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Many chronically ill patients don't tell their doctors that they limit use of prescription drugs because of cost

Patients who are concerned about out-of-pocket medication costs often restrict their use of prescription drugs, according to a recent study. In addition, the study revealed that about two-thirds of chronically ill adults who cut back on their medications because of the cost don't tell their doctors in advance. The study was cofunded by the Agency for Healthcare Research and Quality (AHRQ grant HS10281) and the Department of Veterans Affairs (VA).

John D. Piette, Ph.D., and his colleagues from the Center for Practice Management and Outcomes Research at the VA Ann Arbor Healthcare System surveyed a panel of 4,055 adults age 50 and older who reported taking prescription medication for diabetes, depression, heart problems, or high cholesterol. Of these, 660 patients reported forgoing some medication in the prior year due to cost pressures, and two-thirds of this group reported that they did not tell their clinicians in advance. Approximately 35 percent of the 660 patients said that they had never discussed medication costs in the prior year with their clinicians.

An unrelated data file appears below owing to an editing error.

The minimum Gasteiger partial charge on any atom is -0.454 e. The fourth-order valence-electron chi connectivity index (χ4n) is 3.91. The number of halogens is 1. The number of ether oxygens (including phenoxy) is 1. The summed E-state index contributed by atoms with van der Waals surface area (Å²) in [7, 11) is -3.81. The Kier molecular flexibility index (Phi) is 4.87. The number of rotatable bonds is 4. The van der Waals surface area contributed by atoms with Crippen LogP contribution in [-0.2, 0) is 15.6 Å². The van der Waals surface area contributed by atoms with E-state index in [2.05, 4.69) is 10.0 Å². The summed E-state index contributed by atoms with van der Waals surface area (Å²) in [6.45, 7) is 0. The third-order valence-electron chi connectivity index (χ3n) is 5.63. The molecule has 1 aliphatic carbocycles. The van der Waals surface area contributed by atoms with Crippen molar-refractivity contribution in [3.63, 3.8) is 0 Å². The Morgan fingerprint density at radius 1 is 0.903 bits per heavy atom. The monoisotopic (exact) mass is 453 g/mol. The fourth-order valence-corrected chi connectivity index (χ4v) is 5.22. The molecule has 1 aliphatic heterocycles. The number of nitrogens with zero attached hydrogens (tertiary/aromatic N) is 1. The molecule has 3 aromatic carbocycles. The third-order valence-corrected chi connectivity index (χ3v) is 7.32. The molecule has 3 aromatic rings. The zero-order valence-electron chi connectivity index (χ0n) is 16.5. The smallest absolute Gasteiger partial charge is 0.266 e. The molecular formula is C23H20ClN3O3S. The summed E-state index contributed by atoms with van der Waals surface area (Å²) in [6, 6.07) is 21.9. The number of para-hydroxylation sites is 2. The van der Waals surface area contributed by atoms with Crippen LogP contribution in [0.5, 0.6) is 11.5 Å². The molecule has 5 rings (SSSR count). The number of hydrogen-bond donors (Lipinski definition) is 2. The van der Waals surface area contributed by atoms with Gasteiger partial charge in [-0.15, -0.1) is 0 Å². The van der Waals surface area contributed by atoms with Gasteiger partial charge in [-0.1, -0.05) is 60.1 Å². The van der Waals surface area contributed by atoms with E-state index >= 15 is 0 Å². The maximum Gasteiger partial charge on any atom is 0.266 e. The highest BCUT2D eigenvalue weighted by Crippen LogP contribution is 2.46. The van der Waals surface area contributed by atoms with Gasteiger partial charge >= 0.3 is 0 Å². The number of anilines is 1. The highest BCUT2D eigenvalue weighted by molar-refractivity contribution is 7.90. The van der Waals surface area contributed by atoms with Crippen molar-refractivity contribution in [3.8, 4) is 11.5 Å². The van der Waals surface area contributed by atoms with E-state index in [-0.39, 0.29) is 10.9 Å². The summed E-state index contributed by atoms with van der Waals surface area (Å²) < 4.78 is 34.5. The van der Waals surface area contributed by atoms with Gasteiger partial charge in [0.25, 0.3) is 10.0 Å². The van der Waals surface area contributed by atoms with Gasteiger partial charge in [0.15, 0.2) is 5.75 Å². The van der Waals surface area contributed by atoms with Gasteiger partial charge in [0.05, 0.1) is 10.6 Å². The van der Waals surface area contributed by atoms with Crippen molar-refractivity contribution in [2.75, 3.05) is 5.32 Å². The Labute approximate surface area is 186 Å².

The researchers found that most patients who failed to talk with their clinicians about medication costs said that none of their providers asked them about possible problems they might have in paying for their treatment. Patients also reported that they didn't think their clinicians would be able to help them with this problem, or that they were too embarrassed to discuss issues related to cost with their clinicians.

Most patients who did discuss the cost of prescription medication with their clinicians found their clinicians to be helpful and received various forms of assistance such as free samples or a change in their regimen to a less-expensive or generic alternative. However, less than one-third of the patients who spoke to their clinicians about the cost of prescription drugs reported that they had been given information about programs to assist patients with medication costs or sources of lower cost refills.

More details are in "Cost-related medication underuse: Do patients with chronic illnesses tell their doctors?" by Dr. Piette, Michele Heisler, M.D., M.P.A., and Todd H. Wagner, Ph.D., in the September 23, 2004, Archives of Internal Medicine 164, pp. 1749-1755.

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